[Fwd: Arrow system]
Thomas M. Farrelly
s720@eik.ii.uib.no
Wed, 28 Apr 1999 22:10:54 +0200
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And I keep pressing the 'Reply' buttom.
--
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Thomas M. Farrelly s720@ii.uib.no www.lstud.ii.uib.no/~s720
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Date: Wed, 28 Apr 1999 22:08:40 +0200
From: "Thomas M. Farrelly" <s720@ii.uib.no>
Organization: Universitetet i Bergen
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To: "RE01 Rice Brian T. EM2" <BRice@vinson.navy.mil>
Subject: Re: Arrow system
References: <AAC4EFB9EB6DD211AA5B004005A2D8D061E852@INTRUDER>
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"RE01 Rice Brian T. EM2" wrote:
[ snip ]
> > And in the case of the relation '=', you'll need, eighter to use
> > "shifting" or some node/atomic
> > lowlevel entity to actually compute or verify it given 'n', 'm' or both
> > ( for oldtimes sake, say '1' is given by default :). Now, "shifting" if
> > I understand it correctly, is the general case way of finding something
> > among somethings that satisfy some relation - in practice a seach, and
> > in the general case a brute force straigh forward, test _everything_,
> > search.
> >
> ok. the "shifting" of contexts was supposed to relate to the papers by John
> McCarthy called "Formalizing Context (Expanded Notes)" (i lost the URL, but
> i'm sure that the tunes site has it somewhere). so that related to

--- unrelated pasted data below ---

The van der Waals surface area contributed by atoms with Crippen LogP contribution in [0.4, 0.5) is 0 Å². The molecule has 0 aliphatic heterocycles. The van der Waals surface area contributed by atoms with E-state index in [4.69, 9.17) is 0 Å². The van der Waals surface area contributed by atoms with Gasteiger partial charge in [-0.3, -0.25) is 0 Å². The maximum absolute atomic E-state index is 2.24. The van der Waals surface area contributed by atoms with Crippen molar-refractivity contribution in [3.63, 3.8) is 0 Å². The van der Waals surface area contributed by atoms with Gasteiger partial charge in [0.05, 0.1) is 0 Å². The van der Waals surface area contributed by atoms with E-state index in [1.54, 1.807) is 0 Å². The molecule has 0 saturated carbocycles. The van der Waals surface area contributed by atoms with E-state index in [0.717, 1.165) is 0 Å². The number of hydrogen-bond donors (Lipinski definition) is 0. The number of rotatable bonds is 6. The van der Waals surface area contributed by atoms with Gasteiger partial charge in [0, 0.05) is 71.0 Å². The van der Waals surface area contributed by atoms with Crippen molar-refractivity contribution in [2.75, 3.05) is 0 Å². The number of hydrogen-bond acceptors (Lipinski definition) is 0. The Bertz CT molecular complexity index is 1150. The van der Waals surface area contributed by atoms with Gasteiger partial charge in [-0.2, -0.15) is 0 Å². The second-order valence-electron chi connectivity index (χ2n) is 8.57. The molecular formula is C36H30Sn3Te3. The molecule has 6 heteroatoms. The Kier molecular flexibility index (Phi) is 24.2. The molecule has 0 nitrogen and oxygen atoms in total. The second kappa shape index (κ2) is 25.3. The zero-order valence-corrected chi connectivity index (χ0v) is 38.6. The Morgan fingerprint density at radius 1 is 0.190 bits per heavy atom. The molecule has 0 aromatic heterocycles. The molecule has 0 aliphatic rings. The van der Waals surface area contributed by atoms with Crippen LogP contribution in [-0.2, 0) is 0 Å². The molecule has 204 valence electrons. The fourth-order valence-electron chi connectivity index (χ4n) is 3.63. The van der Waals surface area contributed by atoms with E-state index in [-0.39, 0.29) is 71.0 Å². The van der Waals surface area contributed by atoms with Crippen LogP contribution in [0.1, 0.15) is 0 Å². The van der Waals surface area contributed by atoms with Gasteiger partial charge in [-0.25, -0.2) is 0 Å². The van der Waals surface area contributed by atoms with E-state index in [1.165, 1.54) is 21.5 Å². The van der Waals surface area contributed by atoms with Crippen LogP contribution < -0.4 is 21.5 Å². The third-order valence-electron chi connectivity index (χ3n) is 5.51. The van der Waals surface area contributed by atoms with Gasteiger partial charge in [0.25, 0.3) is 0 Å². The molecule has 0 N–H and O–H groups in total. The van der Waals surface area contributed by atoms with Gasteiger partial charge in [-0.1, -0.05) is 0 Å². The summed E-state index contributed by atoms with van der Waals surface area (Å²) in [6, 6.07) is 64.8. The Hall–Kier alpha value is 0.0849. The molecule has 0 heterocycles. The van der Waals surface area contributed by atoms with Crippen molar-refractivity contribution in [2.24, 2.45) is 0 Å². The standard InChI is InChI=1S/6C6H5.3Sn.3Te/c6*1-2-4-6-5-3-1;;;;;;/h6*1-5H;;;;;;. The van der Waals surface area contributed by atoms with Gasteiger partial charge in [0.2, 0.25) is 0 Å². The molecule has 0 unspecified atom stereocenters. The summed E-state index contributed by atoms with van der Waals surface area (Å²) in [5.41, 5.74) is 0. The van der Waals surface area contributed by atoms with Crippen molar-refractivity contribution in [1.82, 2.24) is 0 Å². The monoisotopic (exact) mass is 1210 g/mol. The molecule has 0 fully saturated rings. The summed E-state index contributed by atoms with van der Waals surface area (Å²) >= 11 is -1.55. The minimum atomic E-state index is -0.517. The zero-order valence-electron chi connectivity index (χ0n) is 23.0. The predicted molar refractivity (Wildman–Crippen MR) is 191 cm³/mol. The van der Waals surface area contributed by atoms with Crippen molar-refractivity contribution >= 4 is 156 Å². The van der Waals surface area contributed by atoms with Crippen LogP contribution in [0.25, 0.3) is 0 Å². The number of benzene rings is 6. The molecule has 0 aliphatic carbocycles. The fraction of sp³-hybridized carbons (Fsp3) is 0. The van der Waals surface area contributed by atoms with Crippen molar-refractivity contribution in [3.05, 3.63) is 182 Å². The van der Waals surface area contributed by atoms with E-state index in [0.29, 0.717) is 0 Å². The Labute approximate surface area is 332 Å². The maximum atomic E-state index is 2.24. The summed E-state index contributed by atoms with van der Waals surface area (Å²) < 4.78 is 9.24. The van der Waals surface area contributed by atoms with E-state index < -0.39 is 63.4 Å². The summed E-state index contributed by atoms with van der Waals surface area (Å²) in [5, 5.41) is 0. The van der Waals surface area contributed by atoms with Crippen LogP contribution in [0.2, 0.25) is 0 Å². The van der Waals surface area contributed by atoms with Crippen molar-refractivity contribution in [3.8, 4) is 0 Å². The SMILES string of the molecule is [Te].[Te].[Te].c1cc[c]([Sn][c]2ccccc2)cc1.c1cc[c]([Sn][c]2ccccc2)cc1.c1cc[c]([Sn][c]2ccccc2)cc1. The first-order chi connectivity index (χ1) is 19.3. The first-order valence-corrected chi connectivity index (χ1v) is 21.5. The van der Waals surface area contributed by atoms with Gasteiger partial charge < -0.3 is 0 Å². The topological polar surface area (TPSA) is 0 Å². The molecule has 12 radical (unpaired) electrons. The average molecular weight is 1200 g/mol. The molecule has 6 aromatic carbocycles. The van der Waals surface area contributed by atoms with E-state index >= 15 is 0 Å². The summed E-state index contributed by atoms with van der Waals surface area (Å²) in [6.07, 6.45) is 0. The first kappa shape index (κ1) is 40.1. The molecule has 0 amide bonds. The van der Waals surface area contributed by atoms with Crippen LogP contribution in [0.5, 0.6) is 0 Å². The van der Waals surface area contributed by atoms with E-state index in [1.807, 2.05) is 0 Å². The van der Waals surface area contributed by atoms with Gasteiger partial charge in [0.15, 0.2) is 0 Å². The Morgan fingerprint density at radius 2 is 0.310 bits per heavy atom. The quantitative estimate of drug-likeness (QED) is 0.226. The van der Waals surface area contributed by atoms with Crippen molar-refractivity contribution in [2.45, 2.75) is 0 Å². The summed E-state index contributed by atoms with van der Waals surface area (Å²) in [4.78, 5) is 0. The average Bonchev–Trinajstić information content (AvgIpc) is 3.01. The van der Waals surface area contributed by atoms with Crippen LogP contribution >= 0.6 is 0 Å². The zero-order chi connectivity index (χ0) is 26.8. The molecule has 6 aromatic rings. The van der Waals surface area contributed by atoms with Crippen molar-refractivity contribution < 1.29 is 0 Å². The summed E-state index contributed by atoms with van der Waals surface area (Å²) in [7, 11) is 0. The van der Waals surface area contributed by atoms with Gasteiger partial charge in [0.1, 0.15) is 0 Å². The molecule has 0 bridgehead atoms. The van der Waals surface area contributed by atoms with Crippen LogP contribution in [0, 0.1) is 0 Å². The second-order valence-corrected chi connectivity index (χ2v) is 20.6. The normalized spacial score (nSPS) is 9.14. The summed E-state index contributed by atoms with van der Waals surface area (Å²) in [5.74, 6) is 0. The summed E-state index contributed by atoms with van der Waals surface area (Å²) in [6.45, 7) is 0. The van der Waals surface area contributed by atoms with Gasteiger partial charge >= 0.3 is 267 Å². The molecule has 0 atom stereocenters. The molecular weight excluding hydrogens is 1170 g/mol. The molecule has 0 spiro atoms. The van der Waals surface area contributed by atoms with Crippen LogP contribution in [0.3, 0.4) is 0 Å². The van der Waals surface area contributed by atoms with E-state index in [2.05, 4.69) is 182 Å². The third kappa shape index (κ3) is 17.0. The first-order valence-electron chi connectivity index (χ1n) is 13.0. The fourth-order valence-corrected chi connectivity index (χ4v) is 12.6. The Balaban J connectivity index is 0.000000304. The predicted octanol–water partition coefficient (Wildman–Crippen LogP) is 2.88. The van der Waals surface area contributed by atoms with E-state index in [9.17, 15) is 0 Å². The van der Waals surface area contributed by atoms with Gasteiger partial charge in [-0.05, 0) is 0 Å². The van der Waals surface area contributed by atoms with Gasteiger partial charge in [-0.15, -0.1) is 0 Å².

> interpreting information gained by one computation for the use of another,
> unrelated computation.
>
> the searching problem, as you state it, is another issue. i think that the
> solution could be found by a simple idea: suppose we take some data-format
> (a state-machine algebra) and define its information in terms of arrows. it
> should be easy, then, to store most of the arrow system's information in
> terms of that data structure, based on the efficiency of the encoding
> (information density, search-and-retrieval times, etc). we could then, for
> instance, store information in syntax trees (like LISP) and retrieve it in
> the same way, constructing arrows for the information iteratively. this
> could even allow us to gain new information from, say, Lisp or Scheme source
> code.
I'm not sure I get it. You want to create a state-machine that, the same
way one can check the presence of e.g. a string, check the "presence" of
a valid system state? It sounds too simple, but it's an interesting
idea! Are you sure you wouldn't need to build a new machine for every
request?
> another thing is that not all graphs should be implemented _extensionally_
> (that is, allocating every arrow in a graph some memory). if we write a
> statement that decides whether or not an arrow belongs to a graph, then that
> statement often should be enough. (see draft sections 3.6? "intensionality"
> and 4.4? "graphs")
Yes, this is how you do infinite structures.
>
> > Now, where I'm getting at is: What kind of computational model do you
> > propose? ( that is: how will the system in practice process requests
> > like "what is n?" ?) It would be interesting, in the context of arrows
> > beeing a very general form of data organisation, to see what complexity
> > it would have, and what compromizes ( if any ) and restrictions ( if any
> > ) it would have.
> >
> in this case, i would generally propose lambda-calculus, which is acheived
> quite readily by the arrow system when you make category diagrams. category
> diagrams are just arrow graphs where all arrows compose sequentially. the